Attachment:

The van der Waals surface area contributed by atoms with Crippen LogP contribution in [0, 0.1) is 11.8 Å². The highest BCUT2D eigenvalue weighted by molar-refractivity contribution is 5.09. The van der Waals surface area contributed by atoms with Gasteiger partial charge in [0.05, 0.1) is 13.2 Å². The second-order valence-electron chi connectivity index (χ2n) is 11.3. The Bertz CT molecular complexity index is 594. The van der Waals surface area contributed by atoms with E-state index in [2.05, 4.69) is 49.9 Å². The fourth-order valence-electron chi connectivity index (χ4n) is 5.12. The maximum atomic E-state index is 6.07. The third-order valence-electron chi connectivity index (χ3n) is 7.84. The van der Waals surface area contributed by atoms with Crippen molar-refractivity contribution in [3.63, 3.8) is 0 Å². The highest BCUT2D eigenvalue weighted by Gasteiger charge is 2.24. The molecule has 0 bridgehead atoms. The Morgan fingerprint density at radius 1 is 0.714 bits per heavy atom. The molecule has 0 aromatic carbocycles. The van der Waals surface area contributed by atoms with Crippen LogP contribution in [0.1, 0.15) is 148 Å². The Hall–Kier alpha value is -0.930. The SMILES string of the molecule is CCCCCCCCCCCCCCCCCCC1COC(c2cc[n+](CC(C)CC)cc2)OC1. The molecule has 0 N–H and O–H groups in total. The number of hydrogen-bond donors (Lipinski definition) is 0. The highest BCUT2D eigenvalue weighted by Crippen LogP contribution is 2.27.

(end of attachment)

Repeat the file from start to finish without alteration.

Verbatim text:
The van der Waals surface area contributed by atoms with Crippen LogP contribution in [0, 0.1) is 11.8 Å². The highest BCUT2D eigenvalue weighted by molar-refractivity contribution is 5.09. The van der Waals surface area contributed by atoms with Gasteiger partial charge in [0.05, 0.1) is 13.2 Å². The second-order valence-electron chi connectivity index (χ2n) is 11.3. The Bertz CT molecular complexity index is 594. The van der Waals surface area contributed by atoms with E-state index in [2.05, 4.69) is 49.9 Å². The fourth-order valence-electron chi connectivity index (χ4n) is 5.12. The maximum atomic E-state index is 6.07. The third-order valence-electron chi connectivity index (χ3n) is 7.84. The van der Waals surface area contributed by atoms with Crippen molar-refractivity contribution in [3.63, 3.8) is 0 Å². The highest BCUT2D eigenvalue weighted by Gasteiger charge is 2.24. The molecule has 0 bridgehead atoms. The Morgan fingerprint density at radius 1 is 0.714 bits per heavy atom. The molecule has 0 aromatic carbocycles. The van der Waals surface area contributed by atoms with Crippen LogP contribution in [0.1, 0.15) is 148 Å². The Hall–Kier alpha value is -0.930. The SMILES string of the molecule is CCCCCCCCCCCCCCCCCCC1COC(c2cc[n+](CC(C)CC)cc2)OC1. The molecule has 0 N–H and O–H groups in total. The number of hydrogen-bond donors (Lipinski definition) is 0. The highest BCUT2D eigenvalue weighted by Crippen LogP contribution is 2.27.